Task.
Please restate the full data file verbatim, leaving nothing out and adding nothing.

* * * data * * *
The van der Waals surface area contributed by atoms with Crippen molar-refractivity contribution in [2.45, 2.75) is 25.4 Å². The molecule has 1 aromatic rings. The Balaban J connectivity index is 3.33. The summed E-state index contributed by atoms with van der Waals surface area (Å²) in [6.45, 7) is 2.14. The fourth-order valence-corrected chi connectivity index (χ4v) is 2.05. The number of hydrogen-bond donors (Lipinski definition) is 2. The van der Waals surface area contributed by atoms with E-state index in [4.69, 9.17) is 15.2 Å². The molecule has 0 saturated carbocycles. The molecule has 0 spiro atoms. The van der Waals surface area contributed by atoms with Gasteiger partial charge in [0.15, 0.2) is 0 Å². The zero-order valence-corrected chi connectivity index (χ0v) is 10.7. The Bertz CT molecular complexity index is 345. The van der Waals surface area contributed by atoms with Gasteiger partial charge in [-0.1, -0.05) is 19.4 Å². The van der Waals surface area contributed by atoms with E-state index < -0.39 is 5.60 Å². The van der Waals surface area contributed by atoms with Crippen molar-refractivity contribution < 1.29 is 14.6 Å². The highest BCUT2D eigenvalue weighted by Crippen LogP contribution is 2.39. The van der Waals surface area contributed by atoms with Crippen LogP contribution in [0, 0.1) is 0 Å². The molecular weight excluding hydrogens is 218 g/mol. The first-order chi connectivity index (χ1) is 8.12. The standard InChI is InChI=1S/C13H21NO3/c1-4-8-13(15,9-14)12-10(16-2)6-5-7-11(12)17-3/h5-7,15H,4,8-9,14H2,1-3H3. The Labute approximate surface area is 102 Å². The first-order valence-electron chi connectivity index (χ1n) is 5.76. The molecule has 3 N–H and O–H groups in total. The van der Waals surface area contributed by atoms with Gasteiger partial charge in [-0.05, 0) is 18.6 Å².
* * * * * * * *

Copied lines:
The van der Waals surface area contributed by atoms with Crippen molar-refractivity contribution in [2.45, 2.75) is 25.4 Å². The molecule has 1 aromatic rings. The Balaban J connectivity index is 3.33. The summed E-state index contributed by atoms with van der Waals surface area (Å²) in [6.45, 7) is 2.14. The fourth-order valence-corrected chi connectivity index (χ4v) is 2.05. The number of hydrogen-bond donors (Lipinski definition) is 2. The van der Waals surface area contributed by atoms with E-state index in [4.69, 9.17) is 15.2 Å². The molecule has 0 saturated carbocycles. The molecule has 0 spiro atoms. The van der Waals surface area contributed by atoms with Gasteiger partial charge in [0.15, 0.2) is 0 Å². The zero-order valence-corrected chi connectivity index (χ0v) is 10.7. The Bertz CT molecular complexity index is 345. The van der Waals surface area contributed by atoms with Gasteiger partial charge in [-0.1, -0.05) is 19.4 Å². The van der Waals surface area contributed by atoms with E-state index < -0.39 is 5.60 Å². The van der Waals surface area contributed by atoms with Crippen molar-refractivity contribution < 1.29 is 14.6 Å². The highest BCUT2D eigenvalue weighted by Crippen LogP contribution is 2.39. The van der Waals surface area contributed by atoms with Crippen LogP contribution in [0, 0.1) is 0 Å². The molecular weight excluding hydrogens is 218 g/mol. The first-order chi connectivity index (χ1) is 8.12. The standard InChI is InChI=1S/C13H21NO3/c1-4-8-13(15,9-14)12-10(16-2)6-5-7-11(12)17-3/h5-7,15H,4,8-9,14H2,1-3H3. The Labute approximate surface area is 102 Å². The first-order valence-electron chi connectivity index (χ1n) is 5.76. The molecule has 3 N–H and O–H groups in total. The van der Waals surface area contributed by atoms with Gasteiger partial charge in [-0.05, 0) is 18.6 Å².